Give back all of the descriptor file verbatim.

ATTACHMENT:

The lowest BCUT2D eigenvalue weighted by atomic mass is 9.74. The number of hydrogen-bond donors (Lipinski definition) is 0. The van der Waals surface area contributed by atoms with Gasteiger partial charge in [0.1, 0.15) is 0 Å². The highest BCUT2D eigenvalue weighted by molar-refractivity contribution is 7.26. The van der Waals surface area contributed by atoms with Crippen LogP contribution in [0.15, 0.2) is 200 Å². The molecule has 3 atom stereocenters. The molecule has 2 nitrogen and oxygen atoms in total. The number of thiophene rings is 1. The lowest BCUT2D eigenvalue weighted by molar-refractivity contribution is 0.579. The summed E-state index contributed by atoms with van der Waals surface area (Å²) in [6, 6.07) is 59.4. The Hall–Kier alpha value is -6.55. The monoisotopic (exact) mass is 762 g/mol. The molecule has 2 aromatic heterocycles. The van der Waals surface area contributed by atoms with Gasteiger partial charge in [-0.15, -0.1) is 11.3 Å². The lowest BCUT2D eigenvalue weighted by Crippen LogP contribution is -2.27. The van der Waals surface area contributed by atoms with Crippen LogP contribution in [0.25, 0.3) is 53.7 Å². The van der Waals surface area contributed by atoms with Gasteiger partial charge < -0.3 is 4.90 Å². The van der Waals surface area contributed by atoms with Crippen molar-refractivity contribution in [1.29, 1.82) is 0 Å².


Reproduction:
The lowest BCUT2D eigenvalue weighted by atomic mass is 9.74. The number of hydrogen-bond donors (Lipinski definition) is 0. The van der Waals surface area contributed by atoms with Gasteiger partial charge in [0.1, 0.15) is 0 Å². The highest BCUT2D eigenvalue weighted by molar-refractivity contribution is 7.26. The van der Waals surface area contributed by atoms with Crippen LogP contribution in [0.15, 0.2) is 200 Å². The molecule has 3 atom stereocenters. The molecule has 2 nitrogen and oxygen atoms in total. The number of thiophene rings is 1. The lowest BCUT2D eigenvalue weighted by molar-refractivity contribution is 0.579. The summed E-state index contributed by atoms with van der Waals surface area (Å²) in [6, 6.07) is 59.4. The Hall–Kier alpha value is -6.55. The monoisotopic (exact) mass is 762 g/mol. The molecule has 2 aromatic heterocycles. The van der Waals surface area contributed by atoms with Gasteiger partial charge in [-0.15, -0.1) is 11.3 Å². The lowest BCUT2D eigenvalue weighted by Crippen LogP contribution is -2.27. The van der Waals surface area contributed by atoms with Crippen LogP contribution in [0.25, 0.3) is 53.7 Å². The van der Waals surface area contributed by atoms with Gasteiger partial charge < -0.3 is 4.90 Å². The van der Waals surface area contributed by atoms with Crippen molar-refractivity contribution in [1.29, 1.82) is 0 Å².